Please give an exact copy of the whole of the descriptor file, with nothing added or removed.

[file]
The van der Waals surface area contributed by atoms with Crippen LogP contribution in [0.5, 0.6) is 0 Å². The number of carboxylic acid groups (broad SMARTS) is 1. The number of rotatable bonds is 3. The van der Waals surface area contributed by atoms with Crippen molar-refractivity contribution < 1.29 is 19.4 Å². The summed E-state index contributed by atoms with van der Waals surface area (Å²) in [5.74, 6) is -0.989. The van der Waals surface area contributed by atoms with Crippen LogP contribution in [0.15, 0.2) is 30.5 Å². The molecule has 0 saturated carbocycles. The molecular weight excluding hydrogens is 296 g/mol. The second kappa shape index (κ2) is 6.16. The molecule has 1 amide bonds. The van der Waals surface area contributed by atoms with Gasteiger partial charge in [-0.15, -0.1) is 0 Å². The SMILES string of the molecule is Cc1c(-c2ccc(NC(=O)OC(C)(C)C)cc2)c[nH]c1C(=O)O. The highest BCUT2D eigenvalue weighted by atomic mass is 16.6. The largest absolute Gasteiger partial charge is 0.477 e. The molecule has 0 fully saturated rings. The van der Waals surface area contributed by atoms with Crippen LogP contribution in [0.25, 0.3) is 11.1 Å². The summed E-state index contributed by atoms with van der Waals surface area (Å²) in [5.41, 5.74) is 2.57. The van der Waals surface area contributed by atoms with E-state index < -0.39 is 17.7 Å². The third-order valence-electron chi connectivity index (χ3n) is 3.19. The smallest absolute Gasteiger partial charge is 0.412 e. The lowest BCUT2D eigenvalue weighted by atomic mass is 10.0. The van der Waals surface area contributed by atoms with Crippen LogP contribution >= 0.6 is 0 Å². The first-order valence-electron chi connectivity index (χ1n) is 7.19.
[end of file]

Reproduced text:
The van der Waals surface area contributed by atoms with Crippen LogP contribution in [0.5, 0.6) is 0 Å². The number of carboxylic acid groups (broad SMARTS) is 1. The number of rotatable bonds is 3. The van der Waals surface area contributed by atoms with Crippen molar-refractivity contribution < 1.29 is 19.4 Å². The summed E-state index contributed by atoms with van der Waals surface area (Å²) in [5.74, 6) is -0.989. The van der Waals surface area contributed by atoms with Crippen LogP contribution in [0.15, 0.2) is 30.5 Å². The molecule has 0 saturated carbocycles. The molecular weight excluding hydrogens is 296 g/mol. The second kappa shape index (κ2) is 6.16. The molecule has 1 amide bonds. The van der Waals surface area contributed by atoms with Gasteiger partial charge in [-0.15, -0.1) is 0 Å². The SMILES string of the molecule is Cc1c(-c2ccc(NC(=O)OC(C)(C)C)cc2)c[nH]c1C(=O)O. The highest BCUT2D eigenvalue weighted by atomic mass is 16.6. The largest absolute Gasteiger partial charge is 0.477 e. The molecule has 0 fully saturated rings. The van der Waals surface area contributed by atoms with Crippen LogP contribution in [0.25, 0.3) is 11.1 Å². The summed E-state index contributed by atoms with van der Waals surface area (Å²) in [5.41, 5.74) is 2.57. The van der Waals surface area contributed by atoms with E-state index < -0.39 is 17.7 Å². The third-order valence-electron chi connectivity index (χ3n) is 3.19. The smallest absolute Gasteiger partial charge is 0.412 e. The lowest BCUT2D eigenvalue weighted by atomic mass is 10.0. The van der Waals surface area contributed by atoms with Crippen LogP contribution >= 0.6 is 0 Å². The first-order valence-electron chi connectivity index (χ1n) is 7.19.